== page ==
Isn’t it amazing what a slew of talented actors can do to an outrageous idea? Think of “Coffee With D” as a boys’ day out with Dawood, and you will actually enjoy the implausible goings on.
This is a what-if idea carried to an extreme of satirical eventuality but laced with lots of humour and saved from a catastrophic plunge to inanity by actors who know how to hold the dialogues even when the words run all over the place.
“Coffee With D” suffers from a fundamental flaw. It presumes that a film about a clash between ‘Dawood’ and ‘Arnab’ (the gangster and the newshound) would generate instant drama.
It does. And it doesn’t. While Sunil Grover makes an interesting getaway from his comic avatar on television to play the vociferous newshound with straight faced self importance, Zakir Hussain’s Dawood is priceless. He is both sinister and satirical.
Pankaj Tripathi, that camera chameleon, as Dawood’s right-hand man shows a rare understanding of how funny the business of extortion can be when the man in-charge has a phone that needs constant recharging. And Anjana Sukhani as Grover’s spirited sassy pregnant wife is a bagful of fun.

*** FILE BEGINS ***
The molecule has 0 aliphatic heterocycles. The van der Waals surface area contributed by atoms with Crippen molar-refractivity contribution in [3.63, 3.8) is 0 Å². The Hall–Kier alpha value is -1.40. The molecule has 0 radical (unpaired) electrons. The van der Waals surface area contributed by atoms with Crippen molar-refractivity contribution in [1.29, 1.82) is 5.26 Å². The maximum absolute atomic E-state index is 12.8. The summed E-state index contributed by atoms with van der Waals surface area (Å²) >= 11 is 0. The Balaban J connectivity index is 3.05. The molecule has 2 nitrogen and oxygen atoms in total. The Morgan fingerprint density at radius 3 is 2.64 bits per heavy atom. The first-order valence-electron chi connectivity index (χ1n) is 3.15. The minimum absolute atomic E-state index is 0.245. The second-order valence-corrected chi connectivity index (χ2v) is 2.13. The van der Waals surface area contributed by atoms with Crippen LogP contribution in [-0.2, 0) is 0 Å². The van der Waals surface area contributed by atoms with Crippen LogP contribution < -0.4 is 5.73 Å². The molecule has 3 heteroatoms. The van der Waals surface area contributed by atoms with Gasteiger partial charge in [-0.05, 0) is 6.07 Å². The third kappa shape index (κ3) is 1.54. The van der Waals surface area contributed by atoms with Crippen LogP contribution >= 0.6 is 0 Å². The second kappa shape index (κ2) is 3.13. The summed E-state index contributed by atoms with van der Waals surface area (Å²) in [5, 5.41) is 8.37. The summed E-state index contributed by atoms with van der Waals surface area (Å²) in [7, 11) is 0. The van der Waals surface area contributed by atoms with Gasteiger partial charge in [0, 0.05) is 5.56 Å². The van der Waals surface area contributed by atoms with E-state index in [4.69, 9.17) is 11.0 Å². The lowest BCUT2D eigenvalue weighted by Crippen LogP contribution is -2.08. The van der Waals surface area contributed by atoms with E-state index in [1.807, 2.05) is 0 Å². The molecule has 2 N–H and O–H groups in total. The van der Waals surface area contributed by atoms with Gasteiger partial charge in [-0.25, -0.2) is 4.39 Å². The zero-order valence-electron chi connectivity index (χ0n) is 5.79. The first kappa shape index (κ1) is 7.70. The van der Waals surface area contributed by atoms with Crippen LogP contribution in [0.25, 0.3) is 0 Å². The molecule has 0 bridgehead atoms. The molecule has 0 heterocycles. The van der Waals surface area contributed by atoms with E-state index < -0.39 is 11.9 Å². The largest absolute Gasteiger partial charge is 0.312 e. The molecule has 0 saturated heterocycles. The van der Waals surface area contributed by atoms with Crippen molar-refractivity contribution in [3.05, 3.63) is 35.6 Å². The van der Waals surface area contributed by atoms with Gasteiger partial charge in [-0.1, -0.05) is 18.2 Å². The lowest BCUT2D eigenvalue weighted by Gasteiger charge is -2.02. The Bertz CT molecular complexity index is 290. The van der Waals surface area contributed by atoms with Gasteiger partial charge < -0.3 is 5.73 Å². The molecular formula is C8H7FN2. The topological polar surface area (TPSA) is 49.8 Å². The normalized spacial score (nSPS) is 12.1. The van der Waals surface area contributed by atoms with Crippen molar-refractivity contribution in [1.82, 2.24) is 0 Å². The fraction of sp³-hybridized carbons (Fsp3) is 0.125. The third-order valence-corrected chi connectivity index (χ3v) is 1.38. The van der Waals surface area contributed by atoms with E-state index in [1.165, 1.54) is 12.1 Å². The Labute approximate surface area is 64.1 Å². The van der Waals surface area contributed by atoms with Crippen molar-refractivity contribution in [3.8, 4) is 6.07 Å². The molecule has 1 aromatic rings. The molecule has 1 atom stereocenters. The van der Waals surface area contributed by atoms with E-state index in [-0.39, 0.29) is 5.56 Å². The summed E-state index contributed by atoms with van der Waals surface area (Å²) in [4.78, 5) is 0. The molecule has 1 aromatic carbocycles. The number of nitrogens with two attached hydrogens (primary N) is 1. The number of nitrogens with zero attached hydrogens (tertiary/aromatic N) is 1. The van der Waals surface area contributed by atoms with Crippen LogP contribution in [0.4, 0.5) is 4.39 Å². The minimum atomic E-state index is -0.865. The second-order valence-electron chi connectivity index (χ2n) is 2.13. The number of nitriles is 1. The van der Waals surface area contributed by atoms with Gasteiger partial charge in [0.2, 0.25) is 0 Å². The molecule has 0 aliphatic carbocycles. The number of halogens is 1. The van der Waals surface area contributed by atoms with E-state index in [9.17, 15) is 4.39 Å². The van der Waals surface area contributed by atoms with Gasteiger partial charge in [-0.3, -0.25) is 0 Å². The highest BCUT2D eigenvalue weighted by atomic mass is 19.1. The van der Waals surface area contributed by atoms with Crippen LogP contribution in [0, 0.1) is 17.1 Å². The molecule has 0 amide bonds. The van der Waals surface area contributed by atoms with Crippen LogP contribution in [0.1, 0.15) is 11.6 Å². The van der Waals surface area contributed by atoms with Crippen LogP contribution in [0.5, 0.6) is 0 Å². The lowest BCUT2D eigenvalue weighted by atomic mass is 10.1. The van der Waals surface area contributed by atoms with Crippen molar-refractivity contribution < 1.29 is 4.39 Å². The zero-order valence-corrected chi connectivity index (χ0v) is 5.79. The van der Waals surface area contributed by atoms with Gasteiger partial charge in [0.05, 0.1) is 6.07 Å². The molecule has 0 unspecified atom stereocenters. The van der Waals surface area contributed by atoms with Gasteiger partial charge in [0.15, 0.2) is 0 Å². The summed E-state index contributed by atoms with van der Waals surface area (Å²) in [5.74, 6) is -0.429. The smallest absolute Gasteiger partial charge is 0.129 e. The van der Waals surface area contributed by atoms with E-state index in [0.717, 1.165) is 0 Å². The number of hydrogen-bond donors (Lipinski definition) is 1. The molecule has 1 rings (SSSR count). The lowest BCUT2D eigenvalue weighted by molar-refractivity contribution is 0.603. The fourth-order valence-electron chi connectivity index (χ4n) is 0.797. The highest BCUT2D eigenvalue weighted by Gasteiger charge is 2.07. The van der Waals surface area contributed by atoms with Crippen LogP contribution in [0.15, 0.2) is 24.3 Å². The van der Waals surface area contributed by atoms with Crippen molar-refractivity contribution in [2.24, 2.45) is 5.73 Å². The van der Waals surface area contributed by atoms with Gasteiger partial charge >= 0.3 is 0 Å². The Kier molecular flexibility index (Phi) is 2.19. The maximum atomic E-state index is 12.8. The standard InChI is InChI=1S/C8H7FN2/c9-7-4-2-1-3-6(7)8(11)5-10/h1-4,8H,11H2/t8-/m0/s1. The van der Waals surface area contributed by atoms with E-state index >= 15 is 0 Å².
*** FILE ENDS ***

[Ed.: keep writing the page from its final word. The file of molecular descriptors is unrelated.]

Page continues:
I wish these actors had more in the plot to chew on. The story is a one-liner. Once ‘Arnab’ decides to get ‘D’ for an interview, the film flounders with the pacing.
Many parts of the film read like episodes from a web series.
The second half is devoted entirely to the one-on-one between the dreaded gangster and the aggressive newshound.
What could have been a hard-hitting interface is drastically diluted with words and sentences beeped out by the censors. This is a satire that is meant to offend none. It steers miraculously clear of vulgarity while negotiating a bumpy ride from Mumbai to Karachi.
“Coffee With D” is like an unfinished unpolished version of what could have been a rollicking run-in into a ruminative session between Indian’s biggest fugitive and loudest journalist. If only it had been allowed more leg space to lunge in the lap of the ludicrous.
As things stand, “Coffee With D”, with its beeped places, names and other bloomers, just remains a potentially funny satire.
Whenever ‘Arnab’ tries to steer the conversation to the prickly topic of communal strife, ‘Dawood’ snarls, “Don’t even go there.” A sure sign of how difficult it is for filmmakers in this country to address themselves to political issues. At best the question and answer between the Don and the scribe remains a “Koffee With Karan”. After the rapid fire round, Dawood even asks for his gift hamper.